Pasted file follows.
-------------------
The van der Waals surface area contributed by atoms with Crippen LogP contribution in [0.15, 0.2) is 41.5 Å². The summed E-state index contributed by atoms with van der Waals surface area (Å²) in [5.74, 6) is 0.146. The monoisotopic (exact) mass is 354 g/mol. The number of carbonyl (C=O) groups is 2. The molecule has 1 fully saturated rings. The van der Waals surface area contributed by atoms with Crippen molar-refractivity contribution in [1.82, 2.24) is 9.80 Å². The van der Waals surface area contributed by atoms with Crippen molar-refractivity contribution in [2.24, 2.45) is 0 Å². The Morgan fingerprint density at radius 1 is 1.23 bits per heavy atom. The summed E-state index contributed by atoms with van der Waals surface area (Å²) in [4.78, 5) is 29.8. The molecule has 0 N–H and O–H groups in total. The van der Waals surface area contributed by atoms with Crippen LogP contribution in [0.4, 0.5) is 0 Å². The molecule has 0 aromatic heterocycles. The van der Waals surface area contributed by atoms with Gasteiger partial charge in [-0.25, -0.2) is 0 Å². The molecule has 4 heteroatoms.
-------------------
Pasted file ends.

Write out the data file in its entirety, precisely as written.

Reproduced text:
The van der Waals surface area contributed by atoms with Crippen LogP contribution in [0.15, 0.2) is 41.5 Å². The summed E-state index contributed by atoms with van der Waals surface area (Å²) in [5.74, 6) is 0.146. The monoisotopic (exact) mass is 354 g/mol. The number of carbonyl (C=O) groups is 2. The molecule has 1 fully saturated rings. The van der Waals surface area contributed by atoms with Crippen molar-refractivity contribution in [1.82, 2.24) is 9.80 Å². The van der Waals surface area contributed by atoms with Crippen molar-refractivity contribution in [2.24, 2.45) is 0 Å². The Morgan fingerprint density at radius 1 is 1.23 bits per heavy atom. The summed E-state index contributed by atoms with van der Waals surface area (Å²) in [4.78, 5) is 29.8. The molecule has 0 N–H and O–H groups in total. The van der Waals surface area contributed by atoms with Crippen LogP contribution in [0.4, 0.5) is 0 Å². The molecule has 0 aromatic heterocycles. The van der Waals surface area contributed by atoms with Gasteiger partial charge in [-0.25, -0.2) is 0 Å². The molecule has 4 heteroatoms.